E Gold Makes A Pit Stop At $1,500. What's Next?

Ever since gold found its bottom at the $1,150 level, its price action against the U.S. dollar has been interesting, to say the least. I don't want to sound like a conspiracy theorist, but isn't is interesting how gold has moved in such an orderly, stepwise fashion?

Courtesy: Barchart.com

First, it moved to the $1,300 level, and then consolidated for a while... then to the $1,400 level, and then consolidated... and then to $1,500, and it's consolidating again. I'm not saying that the next level should be $1,600, but it would be foolish to ignore the pattern here.

Beyond the technicals, there's no shortage of catalysts to push the gold price higher:

  • Trade-war brinksmanship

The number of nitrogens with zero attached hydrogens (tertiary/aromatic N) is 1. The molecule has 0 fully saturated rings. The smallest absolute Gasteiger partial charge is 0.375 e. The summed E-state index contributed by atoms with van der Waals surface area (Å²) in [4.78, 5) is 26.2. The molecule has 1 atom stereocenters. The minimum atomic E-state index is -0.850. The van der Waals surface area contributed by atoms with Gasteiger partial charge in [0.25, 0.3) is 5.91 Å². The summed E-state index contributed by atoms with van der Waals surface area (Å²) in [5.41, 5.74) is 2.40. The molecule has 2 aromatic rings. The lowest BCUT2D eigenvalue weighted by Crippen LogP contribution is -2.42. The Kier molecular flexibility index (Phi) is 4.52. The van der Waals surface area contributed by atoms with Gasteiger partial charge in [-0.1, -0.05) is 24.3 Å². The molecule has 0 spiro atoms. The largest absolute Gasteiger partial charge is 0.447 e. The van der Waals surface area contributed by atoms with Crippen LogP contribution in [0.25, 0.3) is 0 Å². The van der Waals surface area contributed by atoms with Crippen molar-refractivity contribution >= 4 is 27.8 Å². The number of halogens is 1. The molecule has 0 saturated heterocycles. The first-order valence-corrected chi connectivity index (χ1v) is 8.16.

• A hard Brexit
  • The potential for demonstrations in Hong Kong to spiral out of control
  • The slowing global economy
  • The sovereign-debt bubble (approaching $23 trillion in the U.S.)
  • A Federal Reserve that will - because at this point, it must - slash government-bond yields
  • Multiple yield-curve inversions
  • Russia, China, and other nations accumulating gold (China, for instance, added 99 metrics tons of gold to its reserves as of the end of August, bringing China’s total gold holdings 2,141 metric tons)
  • A currency debasement war in which both the American and Chinese presidents want cheap (and therefore more attractive) fiat money

There are more catalysts, but that's all I could come up with off the top of my head. In any case, Frank Holmes' price target of $10,000 for gold is, in my estimation, bold, unpopular, and entirely warranted.

Disclosure: David Moadel is not a licensed or registered investment advisor, and has no position in any securities listed herein.

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